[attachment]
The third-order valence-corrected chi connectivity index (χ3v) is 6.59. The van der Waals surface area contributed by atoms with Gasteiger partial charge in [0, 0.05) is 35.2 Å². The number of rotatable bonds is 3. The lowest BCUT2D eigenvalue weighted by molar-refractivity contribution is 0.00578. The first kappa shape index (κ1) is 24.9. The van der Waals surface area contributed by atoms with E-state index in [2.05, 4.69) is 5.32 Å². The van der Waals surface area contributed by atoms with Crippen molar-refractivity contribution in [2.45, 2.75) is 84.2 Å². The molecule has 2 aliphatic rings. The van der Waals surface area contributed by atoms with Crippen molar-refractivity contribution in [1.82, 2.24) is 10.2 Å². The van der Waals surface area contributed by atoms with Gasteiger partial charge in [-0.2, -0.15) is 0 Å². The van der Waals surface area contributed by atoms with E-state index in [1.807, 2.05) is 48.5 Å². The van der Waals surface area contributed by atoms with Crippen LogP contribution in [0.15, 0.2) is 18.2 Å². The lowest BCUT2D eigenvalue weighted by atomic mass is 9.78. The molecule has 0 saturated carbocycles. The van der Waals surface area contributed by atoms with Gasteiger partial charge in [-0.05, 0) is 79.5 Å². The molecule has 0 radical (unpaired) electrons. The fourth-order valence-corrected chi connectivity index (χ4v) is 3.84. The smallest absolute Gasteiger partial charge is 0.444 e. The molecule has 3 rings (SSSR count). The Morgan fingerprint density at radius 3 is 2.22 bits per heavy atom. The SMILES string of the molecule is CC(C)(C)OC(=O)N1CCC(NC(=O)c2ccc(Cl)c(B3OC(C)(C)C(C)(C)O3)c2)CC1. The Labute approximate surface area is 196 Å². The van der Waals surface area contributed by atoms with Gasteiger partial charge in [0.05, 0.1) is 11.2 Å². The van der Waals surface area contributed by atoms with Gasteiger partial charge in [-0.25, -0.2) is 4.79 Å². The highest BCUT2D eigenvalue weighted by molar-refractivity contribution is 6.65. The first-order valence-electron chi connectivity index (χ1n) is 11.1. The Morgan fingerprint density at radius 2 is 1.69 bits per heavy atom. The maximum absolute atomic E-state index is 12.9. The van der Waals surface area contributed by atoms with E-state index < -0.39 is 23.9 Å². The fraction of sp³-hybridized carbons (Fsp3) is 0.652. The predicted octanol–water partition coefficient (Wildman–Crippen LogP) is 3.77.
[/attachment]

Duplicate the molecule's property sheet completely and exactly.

The third-order valence-corrected chi connectivity index (χ3v) is 6.59. The van der Waals surface area contributed by atoms with Gasteiger partial charge in [0, 0.05) is 35.2 Å². The number of rotatable bonds is 3. The lowest BCUT2D eigenvalue weighted by molar-refractivity contribution is 0.00578. The first kappa shape index (κ1) is 24.9. The van der Waals surface area contributed by atoms with E-state index in [2.05, 4.69) is 5.32 Å². The van der Waals surface area contributed by atoms with Crippen molar-refractivity contribution in [2.45, 2.75) is 84.2 Å². The molecule has 2 aliphatic rings. The van der Waals surface area contributed by atoms with Crippen molar-refractivity contribution in [1.82, 2.24) is 10.2 Å². The van der Waals surface area contributed by atoms with Gasteiger partial charge in [-0.2, -0.15) is 0 Å². The van der Waals surface area contributed by atoms with E-state index in [1.807, 2.05) is 48.5 Å². The van der Waals surface area contributed by atoms with Crippen LogP contribution in [0.15, 0.2) is 18.2 Å². The lowest BCUT2D eigenvalue weighted by atomic mass is 9.78. The molecule has 0 saturated carbocycles. The van der Waals surface area contributed by atoms with Gasteiger partial charge in [-0.05, 0) is 79.5 Å². The molecule has 0 radical (unpaired) electrons. The fourth-order valence-corrected chi connectivity index (χ4v) is 3.84. The smallest absolute Gasteiger partial charge is 0.444 e. The molecule has 3 rings (SSSR count). The Morgan fingerprint density at radius 3 is 2.22 bits per heavy atom. The SMILES string of the molecule is CC(C)(C)OC(=O)N1CCC(NC(=O)c2ccc(Cl)c(B3OC(C)(C)C(C)(C)O3)c2)CC1. The Labute approximate surface area is 196 Å². The van der Waals surface area contributed by atoms with Gasteiger partial charge in [0.05, 0.1) is 11.2 Å². The van der Waals surface area contributed by atoms with Gasteiger partial charge in [-0.25, -0.2) is 4.79 Å². The highest BCUT2D eigenvalue weighted by molar-refractivity contribution is 6.65. The first-order valence-electron chi connectivity index (χ1n) is 11.1. The Morgan fingerprint density at radius 2 is 1.69 bits per heavy atom. The maximum absolute atomic E-state index is 12.9. The van der Waals surface area contributed by atoms with E-state index < -0.39 is 23.9 Å². The fraction of sp³-hybridized carbons (Fsp3) is 0.652. The predicted octanol–water partition coefficient (Wildman–Crippen LogP) is 3.77.